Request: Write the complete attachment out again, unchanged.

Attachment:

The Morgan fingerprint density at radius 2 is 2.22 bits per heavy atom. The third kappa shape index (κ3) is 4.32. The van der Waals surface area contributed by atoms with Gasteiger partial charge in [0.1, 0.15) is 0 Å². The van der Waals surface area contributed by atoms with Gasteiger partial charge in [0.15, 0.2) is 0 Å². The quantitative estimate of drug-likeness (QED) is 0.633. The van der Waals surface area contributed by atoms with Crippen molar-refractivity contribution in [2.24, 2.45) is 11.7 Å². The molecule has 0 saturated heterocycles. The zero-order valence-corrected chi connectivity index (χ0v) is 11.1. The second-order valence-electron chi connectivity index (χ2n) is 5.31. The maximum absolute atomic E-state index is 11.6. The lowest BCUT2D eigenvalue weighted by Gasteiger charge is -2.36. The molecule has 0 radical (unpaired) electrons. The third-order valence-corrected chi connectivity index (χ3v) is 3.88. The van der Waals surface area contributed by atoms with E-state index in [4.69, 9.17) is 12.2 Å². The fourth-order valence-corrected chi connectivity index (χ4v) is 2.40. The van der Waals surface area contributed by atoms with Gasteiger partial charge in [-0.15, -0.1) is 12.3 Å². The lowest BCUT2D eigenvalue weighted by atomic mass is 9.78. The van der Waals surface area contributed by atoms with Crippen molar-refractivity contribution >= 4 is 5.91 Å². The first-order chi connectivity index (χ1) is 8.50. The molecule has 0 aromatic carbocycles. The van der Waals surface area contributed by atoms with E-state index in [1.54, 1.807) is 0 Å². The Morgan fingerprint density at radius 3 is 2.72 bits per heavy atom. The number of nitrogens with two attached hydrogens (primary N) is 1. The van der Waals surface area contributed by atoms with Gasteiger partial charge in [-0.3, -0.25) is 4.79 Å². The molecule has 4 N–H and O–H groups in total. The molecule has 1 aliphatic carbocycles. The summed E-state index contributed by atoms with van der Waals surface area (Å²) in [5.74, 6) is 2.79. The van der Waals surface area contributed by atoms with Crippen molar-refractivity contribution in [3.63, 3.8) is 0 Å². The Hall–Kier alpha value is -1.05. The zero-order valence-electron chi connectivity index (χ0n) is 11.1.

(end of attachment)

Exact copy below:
The Morgan fingerprint density at radius 2 is 2.22 bits per heavy atom. The third kappa shape index (κ3) is 4.32. The van der Waals surface area contributed by atoms with Gasteiger partial charge in [0.1, 0.15) is 0 Å². The van der Waals surface area contributed by atoms with Gasteiger partial charge in [0.15, 0.2) is 0 Å². The quantitative estimate of drug-likeness (QED) is 0.633. The van der Waals surface area contributed by atoms with Crippen molar-refractivity contribution in [2.24, 2.45) is 11.7 Å². The molecule has 0 saturated heterocycles. The zero-order valence-corrected chi connectivity index (χ0v) is 11.1. The second-order valence-electron chi connectivity index (χ2n) is 5.31. The maximum absolute atomic E-state index is 11.6. The lowest BCUT2D eigenvalue weighted by Gasteiger charge is -2.36. The molecule has 0 radical (unpaired) electrons. The third-order valence-corrected chi connectivity index (χ3v) is 3.88. The van der Waals surface area contributed by atoms with E-state index in [4.69, 9.17) is 12.2 Å². The fourth-order valence-corrected chi connectivity index (χ4v) is 2.40. The van der Waals surface area contributed by atoms with Gasteiger partial charge in [-0.15, -0.1) is 12.3 Å². The lowest BCUT2D eigenvalue weighted by atomic mass is 9.78. The van der Waals surface area contributed by atoms with Crippen molar-refractivity contribution >= 4 is 5.91 Å². The first-order chi connectivity index (χ1) is 8.50. The molecule has 0 aromatic carbocycles. The van der Waals surface area contributed by atoms with E-state index in [1.54, 1.807) is 0 Å². The Morgan fingerprint density at radius 3 is 2.72 bits per heavy atom. The number of nitrogens with two attached hydrogens (primary N) is 1. The van der Waals surface area contributed by atoms with Gasteiger partial charge in [-0.3, -0.25) is 4.79 Å². The molecule has 4 N–H and O–H groups in total. The molecule has 1 aliphatic carbocycles. The summed E-state index contributed by atoms with van der Waals surface area (Å²) in [5.74, 6) is 2.79. The van der Waals surface area contributed by atoms with Crippen molar-refractivity contribution in [3.63, 3.8) is 0 Å². The Hall–Kier alpha value is -1.05. The zero-order valence-electron chi connectivity index (χ0n) is 11.1.